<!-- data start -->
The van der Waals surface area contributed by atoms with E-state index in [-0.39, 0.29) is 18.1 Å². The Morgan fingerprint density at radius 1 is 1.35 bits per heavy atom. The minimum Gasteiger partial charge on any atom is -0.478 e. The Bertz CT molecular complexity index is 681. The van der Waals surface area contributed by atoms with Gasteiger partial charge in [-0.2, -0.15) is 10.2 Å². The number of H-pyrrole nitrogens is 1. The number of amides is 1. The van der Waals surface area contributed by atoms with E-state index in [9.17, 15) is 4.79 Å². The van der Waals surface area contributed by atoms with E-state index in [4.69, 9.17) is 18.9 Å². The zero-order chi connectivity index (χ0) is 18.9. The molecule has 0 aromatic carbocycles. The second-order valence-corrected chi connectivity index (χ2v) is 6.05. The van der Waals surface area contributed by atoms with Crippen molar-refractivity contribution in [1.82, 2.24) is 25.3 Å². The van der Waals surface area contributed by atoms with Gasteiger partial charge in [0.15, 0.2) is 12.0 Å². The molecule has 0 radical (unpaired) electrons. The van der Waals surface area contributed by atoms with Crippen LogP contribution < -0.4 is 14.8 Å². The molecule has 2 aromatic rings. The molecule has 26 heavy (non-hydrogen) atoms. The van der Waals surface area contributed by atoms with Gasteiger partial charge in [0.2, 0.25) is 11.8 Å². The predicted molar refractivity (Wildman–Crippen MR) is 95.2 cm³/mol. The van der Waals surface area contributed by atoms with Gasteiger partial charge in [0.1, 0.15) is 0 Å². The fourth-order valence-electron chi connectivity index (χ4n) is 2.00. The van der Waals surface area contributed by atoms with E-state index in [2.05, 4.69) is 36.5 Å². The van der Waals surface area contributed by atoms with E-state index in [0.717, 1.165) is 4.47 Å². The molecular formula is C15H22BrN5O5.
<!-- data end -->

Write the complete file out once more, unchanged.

The van der Waals surface area contributed by atoms with E-state index in [-0.39, 0.29) is 18.1 Å². The Morgan fingerprint density at radius 1 is 1.35 bits per heavy atom. The minimum Gasteiger partial charge on any atom is -0.478 e. The Bertz CT molecular complexity index is 681. The van der Waals surface area contributed by atoms with Gasteiger partial charge in [-0.2, -0.15) is 10.2 Å². The number of H-pyrrole nitrogens is 1. The number of amides is 1. The van der Waals surface area contributed by atoms with E-state index in [9.17, 15) is 4.79 Å². The van der Waals surface area contributed by atoms with E-state index in [4.69, 9.17) is 18.9 Å². The zero-order chi connectivity index (χ0) is 18.9. The molecule has 0 aromatic carbocycles. The second-order valence-corrected chi connectivity index (χ2v) is 6.05. The van der Waals surface area contributed by atoms with Crippen molar-refractivity contribution in [1.82, 2.24) is 25.3 Å². The van der Waals surface area contributed by atoms with Gasteiger partial charge in [0.15, 0.2) is 12.0 Å². The molecule has 0 radical (unpaired) electrons. The van der Waals surface area contributed by atoms with Crippen LogP contribution < -0.4 is 14.8 Å². The molecule has 2 aromatic rings. The molecule has 26 heavy (non-hydrogen) atoms. The van der Waals surface area contributed by atoms with Gasteiger partial charge in [0.2, 0.25) is 11.8 Å². The predicted molar refractivity (Wildman–Crippen MR) is 95.2 cm³/mol. The van der Waals surface area contributed by atoms with Gasteiger partial charge in [0.1, 0.15) is 0 Å². The fourth-order valence-electron chi connectivity index (χ4n) is 2.00. The van der Waals surface area contributed by atoms with E-state index in [2.05, 4.69) is 36.5 Å². The van der Waals surface area contributed by atoms with E-state index in [0.717, 1.165) is 4.47 Å². The molecular formula is C15H22BrN5O5.